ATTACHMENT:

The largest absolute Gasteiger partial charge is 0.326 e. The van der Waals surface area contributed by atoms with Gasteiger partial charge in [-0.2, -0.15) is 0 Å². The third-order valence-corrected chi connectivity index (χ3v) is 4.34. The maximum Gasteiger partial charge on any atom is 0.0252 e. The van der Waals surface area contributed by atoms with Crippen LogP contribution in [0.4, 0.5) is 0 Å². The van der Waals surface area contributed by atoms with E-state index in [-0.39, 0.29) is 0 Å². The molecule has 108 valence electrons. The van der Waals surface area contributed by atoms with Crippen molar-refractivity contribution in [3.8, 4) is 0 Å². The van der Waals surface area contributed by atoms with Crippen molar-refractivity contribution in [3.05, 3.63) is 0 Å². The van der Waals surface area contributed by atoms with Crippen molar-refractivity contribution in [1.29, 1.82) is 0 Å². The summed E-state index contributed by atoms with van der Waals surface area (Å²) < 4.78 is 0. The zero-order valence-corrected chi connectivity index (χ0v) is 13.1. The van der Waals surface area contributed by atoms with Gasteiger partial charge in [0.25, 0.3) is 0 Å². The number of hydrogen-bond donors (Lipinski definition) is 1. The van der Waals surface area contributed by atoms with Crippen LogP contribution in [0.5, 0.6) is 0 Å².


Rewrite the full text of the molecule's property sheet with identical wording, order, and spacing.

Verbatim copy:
The largest absolute Gasteiger partial charge is 0.326 e. The van der Waals surface area contributed by atoms with Gasteiger partial charge in [-0.2, -0.15) is 0 Å². The third-order valence-corrected chi connectivity index (χ3v) is 4.34. The maximum Gasteiger partial charge on any atom is 0.0252 e. The van der Waals surface area contributed by atoms with Crippen LogP contribution in [0.4, 0.5) is 0 Å². The van der Waals surface area contributed by atoms with E-state index in [-0.39, 0.29) is 0 Å². The molecule has 108 valence electrons. The van der Waals surface area contributed by atoms with Crippen molar-refractivity contribution in [3.8, 4) is 0 Å². The van der Waals surface area contributed by atoms with Crippen molar-refractivity contribution in [3.05, 3.63) is 0 Å². The van der Waals surface area contributed by atoms with Crippen molar-refractivity contribution in [1.29, 1.82) is 0 Å². The summed E-state index contributed by atoms with van der Waals surface area (Å²) < 4.78 is 0. The zero-order valence-corrected chi connectivity index (χ0v) is 13.1. The van der Waals surface area contributed by atoms with Gasteiger partial charge in [0.25, 0.3) is 0 Å². The number of hydrogen-bond donors (Lipinski definition) is 1. The van der Waals surface area contributed by atoms with Crippen LogP contribution in [0.5, 0.6) is 0 Å².